Cereal backlash on cards following spud seed row

7 December 2001




Cereal backlash on cards following spud seed row

By Andrew Swallow

UNILATERAL action by the British Society of Plant Breeders on royalty rates for farm-saved potato seed could prompt a grower backlash on farm-saved cereals, warns the NFU.

"We do not want to go down that route, but they should be able to justify where they have got the rate figures from for potatoes," says potato committee chairman Graham Nichols.

The BSPBs imposition of a royalty rate on farm-saved potato seed ignores six years of negotiations with the NFU, which were at one point close to settlement at a levy rate of £13.50/ha, he adds.

But that deal fell through and an apparently random £25/ha rate has been demanded from growers on five varieties grown from FSS in 2001.

That has now been extended to a list of 40 varieties for 2002, with FSS royalty rates ranging from £20/ha to £35/ha (£8-£14/acre).

"We accept that we have to pay a part royalty on home-saved seed, but the BSPB has by-passed the NFU and thinks it can just go ahead and charge a figure that has been plucked out of the sky," fumes Mr Nichols.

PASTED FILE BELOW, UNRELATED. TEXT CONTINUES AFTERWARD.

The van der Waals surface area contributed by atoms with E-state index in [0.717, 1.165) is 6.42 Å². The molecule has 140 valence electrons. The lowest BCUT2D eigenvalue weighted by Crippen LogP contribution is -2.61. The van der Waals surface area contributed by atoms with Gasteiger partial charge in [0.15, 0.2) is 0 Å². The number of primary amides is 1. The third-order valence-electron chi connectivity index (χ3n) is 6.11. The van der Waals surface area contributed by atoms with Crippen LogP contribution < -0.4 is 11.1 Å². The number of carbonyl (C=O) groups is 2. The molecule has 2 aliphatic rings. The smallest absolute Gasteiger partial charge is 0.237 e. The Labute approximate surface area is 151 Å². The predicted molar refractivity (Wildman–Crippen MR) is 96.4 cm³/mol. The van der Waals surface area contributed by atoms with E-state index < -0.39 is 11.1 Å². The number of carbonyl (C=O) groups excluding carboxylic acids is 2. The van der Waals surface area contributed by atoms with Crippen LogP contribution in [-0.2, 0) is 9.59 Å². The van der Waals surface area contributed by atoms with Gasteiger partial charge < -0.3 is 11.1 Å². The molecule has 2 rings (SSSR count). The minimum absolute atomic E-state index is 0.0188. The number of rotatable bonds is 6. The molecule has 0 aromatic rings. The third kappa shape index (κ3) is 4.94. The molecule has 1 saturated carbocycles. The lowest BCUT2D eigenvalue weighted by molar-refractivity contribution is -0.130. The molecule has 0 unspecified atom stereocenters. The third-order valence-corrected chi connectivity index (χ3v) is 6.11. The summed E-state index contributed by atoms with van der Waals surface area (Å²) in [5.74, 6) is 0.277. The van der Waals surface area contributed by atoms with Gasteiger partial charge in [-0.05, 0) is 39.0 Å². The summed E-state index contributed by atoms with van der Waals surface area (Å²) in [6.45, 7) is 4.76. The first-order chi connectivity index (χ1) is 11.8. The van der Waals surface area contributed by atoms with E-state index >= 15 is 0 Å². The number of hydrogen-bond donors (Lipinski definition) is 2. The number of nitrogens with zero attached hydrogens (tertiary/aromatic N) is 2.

BSPB chief executive Roger Turner says the rates have been set by individual plant breeders and could go as high as £65/ha (£26/acre).

That alarms Mr Nichols. The imposition of an FSS royalty rate without a clear underlying formula of how it is calculated sets a dangerous precedent, he believes.

"In five years time it could be £50/ha," he warns. Also, while the varieties listed for 2002 do not include any significant names, varieties as important as Estima could be included in future.

NFU policy adviser Lisa Patt-erson says growers are legally obliged to return the declaration forms sent out recently. But there is no need to provide information on varieties that are not listed on the form or the number of hectares the grower has planted with certified seed.

Both parties say they are prepared to reopen negotiations.

&#8226 Mr Nichols questions how the BSPB came by its list of potato growers. "I always thought that data was covered by the data protection act." Dr Turner says the licensors of the varieties provided the BSPB with names and addresses of potential growers of their varieties. "Each company has clauses covering the data protection act." &#42


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